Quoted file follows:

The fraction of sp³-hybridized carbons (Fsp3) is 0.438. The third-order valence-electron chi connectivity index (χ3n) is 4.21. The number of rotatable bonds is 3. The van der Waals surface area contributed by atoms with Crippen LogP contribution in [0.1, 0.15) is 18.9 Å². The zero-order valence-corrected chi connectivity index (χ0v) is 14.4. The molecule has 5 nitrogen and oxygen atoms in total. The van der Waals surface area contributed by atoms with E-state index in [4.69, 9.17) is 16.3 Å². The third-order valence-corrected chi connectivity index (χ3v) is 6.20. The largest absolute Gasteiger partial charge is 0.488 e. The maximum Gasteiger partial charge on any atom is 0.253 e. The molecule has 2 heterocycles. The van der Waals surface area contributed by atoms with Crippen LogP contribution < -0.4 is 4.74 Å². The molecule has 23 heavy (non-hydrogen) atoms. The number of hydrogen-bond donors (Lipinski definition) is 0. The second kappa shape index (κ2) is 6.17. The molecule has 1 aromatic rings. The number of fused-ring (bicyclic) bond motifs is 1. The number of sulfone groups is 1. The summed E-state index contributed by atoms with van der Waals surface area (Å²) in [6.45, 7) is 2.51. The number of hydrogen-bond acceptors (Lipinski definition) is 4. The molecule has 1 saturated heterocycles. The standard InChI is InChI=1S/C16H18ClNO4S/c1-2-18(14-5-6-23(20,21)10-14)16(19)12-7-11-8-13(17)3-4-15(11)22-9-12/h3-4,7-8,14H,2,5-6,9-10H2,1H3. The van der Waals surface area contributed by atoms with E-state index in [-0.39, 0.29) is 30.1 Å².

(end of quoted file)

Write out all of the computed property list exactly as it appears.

The fraction of sp³-hybridized carbons (Fsp3) is 0.438. The third-order valence-electron chi connectivity index (χ3n) is 4.21. The number of rotatable bonds is 3. The van der Waals surface area contributed by atoms with Crippen LogP contribution in [0.1, 0.15) is 18.9 Å². The zero-order valence-corrected chi connectivity index (χ0v) is 14.4. The molecule has 5 nitrogen and oxygen atoms in total. The van der Waals surface area contributed by atoms with E-state index in [4.69, 9.17) is 16.3 Å². The third-order valence-corrected chi connectivity index (χ3v) is 6.20. The largest absolute Gasteiger partial charge is 0.488 e. The maximum Gasteiger partial charge on any atom is 0.253 e. The molecule has 2 heterocycles. The van der Waals surface area contributed by atoms with Crippen LogP contribution < -0.4 is 4.74 Å². The molecule has 23 heavy (non-hydrogen) atoms. The number of hydrogen-bond donors (Lipinski definition) is 0. The second kappa shape index (κ2) is 6.17. The molecule has 1 aromatic rings. The number of fused-ring (bicyclic) bond motifs is 1. The number of sulfone groups is 1. The summed E-state index contributed by atoms with van der Waals surface area (Å²) in [6.45, 7) is 2.51. The number of hydrogen-bond acceptors (Lipinski definition) is 4. The molecule has 1 saturated heterocycles. The standard InChI is InChI=1S/C16H18ClNO4S/c1-2-18(14-5-6-23(20,21)10-14)16(19)12-7-11-8-13(17)3-4-15(11)22-9-12/h3-4,7-8,14H,2,5-6,9-10H2,1H3. The van der Waals surface area contributed by atoms with E-state index in [-0.39, 0.29) is 30.1 Å².